Political Myth as Strategic Communication: Analysis of Chinese Dream’s Rhetoric and English News Media’s Interpretation

Lingzi Zhong, Juyan Zhang

Research output: Contribution to journalArticlepeer-review

10 Scopus citations

Abstract

Within a meaning-centered framework that integrates theories of strategic communication, political myth and the Encoding-Decoding model, this research examines the Chinese government’s rhetoric and English news media’s interpretations surrounding the Chinese Dream campaign. Findings show that English news media made largely oppositional readings, in contrast to the meanings encoded by the Chinese government. The research proposes that this was caused by the inherent tensions in China’s rhetoric, the top-down approach of propaganda, and the anticommunism ideology of the Western media, among others. This research provides an empirical case to illustrate Hallahan et al.’s (2007) proposition that meaning and influence are two fundamental emphases of strategic communication. It also provides an operational framework for analysis of political myth, which consists of four constructs, namely ways meaning is created, meaning created, meaning interpreted, and power relations manifested.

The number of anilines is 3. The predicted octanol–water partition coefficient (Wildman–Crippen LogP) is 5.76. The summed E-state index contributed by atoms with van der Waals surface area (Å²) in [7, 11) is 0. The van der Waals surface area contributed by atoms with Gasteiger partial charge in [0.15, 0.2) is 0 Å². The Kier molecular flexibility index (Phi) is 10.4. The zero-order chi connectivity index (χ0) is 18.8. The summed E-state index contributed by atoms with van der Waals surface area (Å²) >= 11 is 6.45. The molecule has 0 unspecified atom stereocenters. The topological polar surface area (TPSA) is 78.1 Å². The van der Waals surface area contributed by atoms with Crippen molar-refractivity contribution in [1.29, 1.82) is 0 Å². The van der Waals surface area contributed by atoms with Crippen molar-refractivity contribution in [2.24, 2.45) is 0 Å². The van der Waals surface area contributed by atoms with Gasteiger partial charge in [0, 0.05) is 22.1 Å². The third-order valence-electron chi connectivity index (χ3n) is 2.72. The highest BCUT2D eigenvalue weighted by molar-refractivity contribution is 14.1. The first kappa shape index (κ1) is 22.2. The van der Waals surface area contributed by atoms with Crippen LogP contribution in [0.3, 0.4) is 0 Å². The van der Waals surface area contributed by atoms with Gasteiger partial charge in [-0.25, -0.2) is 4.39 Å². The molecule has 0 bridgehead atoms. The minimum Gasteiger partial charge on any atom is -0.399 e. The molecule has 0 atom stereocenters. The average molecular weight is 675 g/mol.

Original languageEnglish (US)
Pages (from-to)51-68
Number of pages18
JournalInternational Journal of Strategic Communication
Volume10
Issue number1
DOIs
StatePublished - Jan 1 2016
Externally publishedYes

Bibliographical note

Publisher Copyright:
© 2016 Taylor & Francis.

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